Tiny Houses: Going Green by Living in Less

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There’s a movement that seems to be taking the nation by storm. While many people who find tiny houses appealing are interested in living greener, more sustainable lifestyles, the tiny house movement appeals to people from all walks of life with varied interests.

To show you just how popular this “small” movement has become, HGTV has a television show, Tiny House Hunters, showcasing the design and building of small houses. FYI Network has the television show Tiny House Nation. This is in addition to countless YouTube networks devoted to small house building and living.

Living Large for the Planet in Tiny Houses

By and large, everyone participating in the movement is going green to some degree. Think about how few materials go into the making of a 300 square foot home compared to those involved in building a 3,000 square foot home?

It goes beyond simple building materials though. It’s about a mindset of minimalistic living that’s as good for the planet as it is for the people who adopt it. Because the houses are so small and storage is so limited in these tiny houses, the people who live in them must think carefully about what is a necessity in life and what they can really live without. It eliminates a lot of the waste and clutter that holds so many people back and ties them down.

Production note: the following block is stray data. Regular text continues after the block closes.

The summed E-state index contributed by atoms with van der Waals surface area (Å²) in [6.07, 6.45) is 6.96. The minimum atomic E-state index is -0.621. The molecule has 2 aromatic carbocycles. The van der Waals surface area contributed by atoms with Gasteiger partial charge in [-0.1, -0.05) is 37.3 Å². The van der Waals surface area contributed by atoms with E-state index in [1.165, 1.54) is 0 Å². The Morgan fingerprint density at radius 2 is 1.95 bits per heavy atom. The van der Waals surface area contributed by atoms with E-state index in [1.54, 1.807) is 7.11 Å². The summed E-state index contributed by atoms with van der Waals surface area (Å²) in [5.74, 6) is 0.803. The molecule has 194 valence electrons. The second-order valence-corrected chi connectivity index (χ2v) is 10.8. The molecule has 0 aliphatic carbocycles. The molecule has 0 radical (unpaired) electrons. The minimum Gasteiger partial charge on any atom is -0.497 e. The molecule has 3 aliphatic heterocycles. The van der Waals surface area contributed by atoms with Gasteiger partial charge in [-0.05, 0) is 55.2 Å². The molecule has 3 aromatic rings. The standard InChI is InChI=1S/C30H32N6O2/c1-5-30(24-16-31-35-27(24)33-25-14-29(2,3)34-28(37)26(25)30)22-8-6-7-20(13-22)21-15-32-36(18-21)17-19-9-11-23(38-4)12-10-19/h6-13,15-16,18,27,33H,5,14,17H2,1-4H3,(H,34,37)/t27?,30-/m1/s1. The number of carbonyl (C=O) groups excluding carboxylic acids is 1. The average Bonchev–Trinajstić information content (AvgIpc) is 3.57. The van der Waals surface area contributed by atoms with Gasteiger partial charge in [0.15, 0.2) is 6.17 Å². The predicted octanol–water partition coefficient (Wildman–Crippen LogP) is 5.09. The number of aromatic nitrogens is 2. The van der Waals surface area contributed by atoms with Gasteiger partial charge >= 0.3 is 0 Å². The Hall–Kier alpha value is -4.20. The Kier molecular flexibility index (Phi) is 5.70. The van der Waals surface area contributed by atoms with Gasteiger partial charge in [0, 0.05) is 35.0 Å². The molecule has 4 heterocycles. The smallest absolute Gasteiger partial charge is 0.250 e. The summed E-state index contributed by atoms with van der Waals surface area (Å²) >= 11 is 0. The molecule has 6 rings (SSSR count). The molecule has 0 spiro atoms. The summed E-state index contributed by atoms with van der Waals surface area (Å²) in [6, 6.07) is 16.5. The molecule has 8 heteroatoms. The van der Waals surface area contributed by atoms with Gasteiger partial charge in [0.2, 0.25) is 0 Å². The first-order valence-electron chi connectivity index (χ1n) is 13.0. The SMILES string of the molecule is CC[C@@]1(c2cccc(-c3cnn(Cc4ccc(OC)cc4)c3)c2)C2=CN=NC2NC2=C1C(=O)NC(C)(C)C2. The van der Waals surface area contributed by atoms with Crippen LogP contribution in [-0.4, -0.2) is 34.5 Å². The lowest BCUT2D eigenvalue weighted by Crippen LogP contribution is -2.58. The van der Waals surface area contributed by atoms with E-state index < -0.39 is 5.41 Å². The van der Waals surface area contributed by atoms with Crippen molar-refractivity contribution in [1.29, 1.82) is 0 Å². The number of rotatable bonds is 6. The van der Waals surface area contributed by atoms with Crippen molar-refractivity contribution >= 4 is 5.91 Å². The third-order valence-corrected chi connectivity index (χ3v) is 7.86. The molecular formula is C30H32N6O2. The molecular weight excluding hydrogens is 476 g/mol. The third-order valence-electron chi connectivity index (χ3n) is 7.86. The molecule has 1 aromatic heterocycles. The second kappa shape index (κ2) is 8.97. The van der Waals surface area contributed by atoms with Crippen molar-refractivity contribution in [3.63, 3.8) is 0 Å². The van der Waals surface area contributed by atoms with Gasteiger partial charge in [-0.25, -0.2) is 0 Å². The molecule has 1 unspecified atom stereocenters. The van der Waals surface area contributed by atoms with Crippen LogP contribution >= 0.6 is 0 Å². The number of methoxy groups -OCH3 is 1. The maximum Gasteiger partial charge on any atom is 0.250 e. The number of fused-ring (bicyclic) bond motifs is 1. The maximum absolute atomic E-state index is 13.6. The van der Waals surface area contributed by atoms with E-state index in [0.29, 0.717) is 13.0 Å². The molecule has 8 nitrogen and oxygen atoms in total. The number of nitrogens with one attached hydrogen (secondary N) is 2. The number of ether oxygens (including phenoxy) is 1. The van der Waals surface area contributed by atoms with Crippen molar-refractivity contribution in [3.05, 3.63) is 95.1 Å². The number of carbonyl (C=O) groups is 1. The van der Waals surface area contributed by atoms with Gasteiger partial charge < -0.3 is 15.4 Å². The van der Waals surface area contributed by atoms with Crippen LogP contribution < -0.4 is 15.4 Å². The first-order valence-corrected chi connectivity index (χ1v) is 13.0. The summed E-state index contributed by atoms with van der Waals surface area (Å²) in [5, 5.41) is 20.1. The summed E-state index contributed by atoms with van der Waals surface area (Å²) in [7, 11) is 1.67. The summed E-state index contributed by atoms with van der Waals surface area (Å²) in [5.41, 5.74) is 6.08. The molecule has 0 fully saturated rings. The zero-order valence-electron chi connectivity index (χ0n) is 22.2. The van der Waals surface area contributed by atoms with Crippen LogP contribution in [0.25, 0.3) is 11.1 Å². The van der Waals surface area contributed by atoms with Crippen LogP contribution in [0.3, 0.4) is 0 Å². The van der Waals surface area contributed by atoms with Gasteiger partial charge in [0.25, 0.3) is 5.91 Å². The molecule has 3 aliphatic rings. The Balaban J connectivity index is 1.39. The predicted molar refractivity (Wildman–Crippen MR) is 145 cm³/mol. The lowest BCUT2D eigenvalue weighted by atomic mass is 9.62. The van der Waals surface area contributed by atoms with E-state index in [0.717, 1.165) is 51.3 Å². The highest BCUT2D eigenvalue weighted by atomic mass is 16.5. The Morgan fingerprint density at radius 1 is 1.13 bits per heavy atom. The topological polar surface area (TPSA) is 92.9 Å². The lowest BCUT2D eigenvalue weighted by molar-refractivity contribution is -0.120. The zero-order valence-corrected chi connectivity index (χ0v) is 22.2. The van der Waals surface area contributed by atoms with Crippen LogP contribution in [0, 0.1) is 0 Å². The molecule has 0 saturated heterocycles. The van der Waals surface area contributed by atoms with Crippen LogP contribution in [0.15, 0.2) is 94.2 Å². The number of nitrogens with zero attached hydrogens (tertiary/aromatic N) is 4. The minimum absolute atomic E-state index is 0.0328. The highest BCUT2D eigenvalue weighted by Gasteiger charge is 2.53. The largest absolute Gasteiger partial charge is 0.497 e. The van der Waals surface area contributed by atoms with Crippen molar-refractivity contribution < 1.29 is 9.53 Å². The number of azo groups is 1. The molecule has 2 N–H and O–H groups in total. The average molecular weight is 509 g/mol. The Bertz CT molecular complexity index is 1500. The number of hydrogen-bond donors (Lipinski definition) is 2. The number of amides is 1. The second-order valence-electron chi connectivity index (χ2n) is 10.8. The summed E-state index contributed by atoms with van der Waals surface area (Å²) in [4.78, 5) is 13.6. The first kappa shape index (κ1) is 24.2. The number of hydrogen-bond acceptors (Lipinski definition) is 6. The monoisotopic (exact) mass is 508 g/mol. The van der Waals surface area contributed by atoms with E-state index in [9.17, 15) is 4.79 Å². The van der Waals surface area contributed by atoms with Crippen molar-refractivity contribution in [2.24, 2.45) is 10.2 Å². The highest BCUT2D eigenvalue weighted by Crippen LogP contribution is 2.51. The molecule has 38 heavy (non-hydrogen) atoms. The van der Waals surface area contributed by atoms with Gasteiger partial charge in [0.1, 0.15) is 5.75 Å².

Everything from food storage to clothing storage, and even electronic dependence can be impacted by a decision to move to a tiny home. It’s definitely not a decision for everyone, but for those who embrace the philosophy of living in tiny homes it can be a truly liberating decision to make.

What are Tiny Houses?

Tiny houses are simply small houses – really small. While homes up to 1,000 square feet may be considered small houses, it is homes that have 300-400 square feet or less that most people think of when discussing the small house movement.

They are often well constructed and can be made with green materials such as reclaimed lumber, renewable materials like bamboo and cork for flooring, recycled glass countertops, and even green choices for roofing, like metal roofs. Like the green materials used in manufacturing latex mattresses, many of the materials used to manufacturer these tiny houses are planet-friendly.

You can build your own tiny home; there are countless designs and plans available online and in local hardware stores. You may also choose to have a builder build one for you. If you go the route of a professional builder, make sure it is one who specializes in tiny houses, as they have unique challenges that contractors accustomed to building larger homes may not anticipate.

Who are Tiny Houses Best For?

The tiny house movement involves people from all walks of life. While most people think of this as the ultimate bachelor’s pad or retirement home, there are families that are embracing the small house movement as well.